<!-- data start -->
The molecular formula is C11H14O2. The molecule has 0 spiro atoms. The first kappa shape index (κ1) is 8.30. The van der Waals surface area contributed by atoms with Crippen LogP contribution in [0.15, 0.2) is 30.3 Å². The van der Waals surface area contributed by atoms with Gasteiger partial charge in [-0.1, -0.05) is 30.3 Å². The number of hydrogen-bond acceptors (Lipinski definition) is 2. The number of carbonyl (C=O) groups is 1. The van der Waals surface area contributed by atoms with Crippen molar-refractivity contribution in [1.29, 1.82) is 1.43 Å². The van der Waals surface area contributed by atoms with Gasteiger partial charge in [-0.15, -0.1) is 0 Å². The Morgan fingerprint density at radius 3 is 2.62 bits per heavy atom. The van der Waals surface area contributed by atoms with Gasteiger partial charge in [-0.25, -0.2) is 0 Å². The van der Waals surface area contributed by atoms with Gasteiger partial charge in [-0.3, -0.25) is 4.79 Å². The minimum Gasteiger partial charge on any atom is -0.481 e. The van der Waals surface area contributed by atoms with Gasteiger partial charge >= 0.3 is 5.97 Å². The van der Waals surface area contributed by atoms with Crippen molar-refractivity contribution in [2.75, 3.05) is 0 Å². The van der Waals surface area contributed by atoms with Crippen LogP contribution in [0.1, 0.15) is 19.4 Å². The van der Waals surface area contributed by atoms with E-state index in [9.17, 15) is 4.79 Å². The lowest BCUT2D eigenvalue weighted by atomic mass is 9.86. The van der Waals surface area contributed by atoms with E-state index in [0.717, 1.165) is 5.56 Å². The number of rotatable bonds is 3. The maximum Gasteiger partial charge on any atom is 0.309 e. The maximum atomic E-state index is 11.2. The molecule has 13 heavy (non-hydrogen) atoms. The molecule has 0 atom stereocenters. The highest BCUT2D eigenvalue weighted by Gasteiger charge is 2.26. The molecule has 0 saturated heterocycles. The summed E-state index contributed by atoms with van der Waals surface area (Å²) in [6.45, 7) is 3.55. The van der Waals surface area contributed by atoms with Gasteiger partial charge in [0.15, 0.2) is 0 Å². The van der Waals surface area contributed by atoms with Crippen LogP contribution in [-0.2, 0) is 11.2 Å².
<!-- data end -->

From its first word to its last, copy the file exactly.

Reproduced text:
The molecular formula is C11H14O2. The molecule has 0 spiro atoms. The first kappa shape index (κ1) is 8.30. The van der Waals surface area contributed by atoms with Crippen LogP contribution in [0.15, 0.2) is 30.3 Å². The van der Waals surface area contributed by atoms with Gasteiger partial charge in [-0.1, -0.05) is 30.3 Å². The number of hydrogen-bond acceptors (Lipinski definition) is 2. The number of carbonyl (C=O) groups is 1. The van der Waals surface area contributed by atoms with Crippen molar-refractivity contribution in [1.29, 1.82) is 1.43 Å². The van der Waals surface area contributed by atoms with Gasteiger partial charge in [-0.15, -0.1) is 0 Å². The Morgan fingerprint density at radius 3 is 2.62 bits per heavy atom. The van der Waals surface area contributed by atoms with Gasteiger partial charge in [-0.25, -0.2) is 0 Å². The van der Waals surface area contributed by atoms with Gasteiger partial charge in [-0.3, -0.25) is 4.79 Å². The minimum Gasteiger partial charge on any atom is -0.481 e. The van der Waals surface area contributed by atoms with Gasteiger partial charge >= 0.3 is 5.97 Å². The van der Waals surface area contributed by atoms with Crippen molar-refractivity contribution in [2.75, 3.05) is 0 Å². The van der Waals surface area contributed by atoms with Crippen LogP contribution in [0.1, 0.15) is 19.4 Å². The van der Waals surface area contributed by atoms with E-state index in [9.17, 15) is 4.79 Å². The lowest BCUT2D eigenvalue weighted by atomic mass is 9.86. The van der Waals surface area contributed by atoms with E-state index in [0.717, 1.165) is 5.56 Å². The number of rotatable bonds is 3. The maximum Gasteiger partial charge on any atom is 0.309 e. The maximum atomic E-state index is 11.2. The molecule has 13 heavy (non-hydrogen) atoms. The molecule has 0 atom stereocenters. The highest BCUT2D eigenvalue weighted by Gasteiger charge is 2.26. The molecule has 0 saturated heterocycles. The summed E-state index contributed by atoms with van der Waals surface area (Å²) in [6.45, 7) is 3.55. The van der Waals surface area contributed by atoms with Gasteiger partial charge in [0.15, 0.2) is 0 Å². The van der Waals surface area contributed by atoms with Crippen LogP contribution in [-0.2, 0) is 11.2 Å².